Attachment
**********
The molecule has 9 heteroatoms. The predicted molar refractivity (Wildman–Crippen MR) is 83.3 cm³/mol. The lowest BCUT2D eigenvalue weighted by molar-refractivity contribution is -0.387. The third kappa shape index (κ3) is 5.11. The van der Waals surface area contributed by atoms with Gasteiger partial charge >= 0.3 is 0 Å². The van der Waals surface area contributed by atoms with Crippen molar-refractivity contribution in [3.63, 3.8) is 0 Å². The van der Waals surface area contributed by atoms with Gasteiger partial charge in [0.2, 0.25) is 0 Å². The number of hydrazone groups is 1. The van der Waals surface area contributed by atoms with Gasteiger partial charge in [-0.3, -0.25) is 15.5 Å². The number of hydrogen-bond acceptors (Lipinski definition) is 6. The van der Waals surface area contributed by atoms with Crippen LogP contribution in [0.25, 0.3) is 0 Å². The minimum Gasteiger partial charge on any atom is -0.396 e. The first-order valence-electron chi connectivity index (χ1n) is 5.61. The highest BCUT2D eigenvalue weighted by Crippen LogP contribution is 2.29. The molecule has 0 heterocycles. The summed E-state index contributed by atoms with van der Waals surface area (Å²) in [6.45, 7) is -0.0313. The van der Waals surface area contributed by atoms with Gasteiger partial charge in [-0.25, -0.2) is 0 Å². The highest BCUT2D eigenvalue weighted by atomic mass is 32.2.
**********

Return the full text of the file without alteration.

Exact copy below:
The molecule has 9 heteroatoms. The predicted molar refractivity (Wildman–Crippen MR) is 83.3 cm³/mol. The lowest BCUT2D eigenvalue weighted by molar-refractivity contribution is -0.387. The third kappa shape index (κ3) is 5.11. The van der Waals surface area contributed by atoms with Gasteiger partial charge >= 0.3 is 0 Å². The van der Waals surface area contributed by atoms with Crippen molar-refractivity contribution in [3.63, 3.8) is 0 Å². The van der Waals surface area contributed by atoms with Gasteiger partial charge in [0.2, 0.25) is 0 Å². The number of hydrazone groups is 1. The van der Waals surface area contributed by atoms with Gasteiger partial charge in [-0.3, -0.25) is 15.5 Å². The number of hydrogen-bond acceptors (Lipinski definition) is 6. The van der Waals surface area contributed by atoms with Crippen LogP contribution in [0.25, 0.3) is 0 Å². The minimum Gasteiger partial charge on any atom is -0.396 e. The first-order valence-electron chi connectivity index (χ1n) is 5.61. The highest BCUT2D eigenvalue weighted by Crippen LogP contribution is 2.29. The molecule has 0 heterocycles. The summed E-state index contributed by atoms with van der Waals surface area (Å²) in [6.45, 7) is -0.0313. The van der Waals surface area contributed by atoms with Gasteiger partial charge in [-0.25, -0.2) is 0 Å². The highest BCUT2D eigenvalue weighted by atomic mass is 32.2.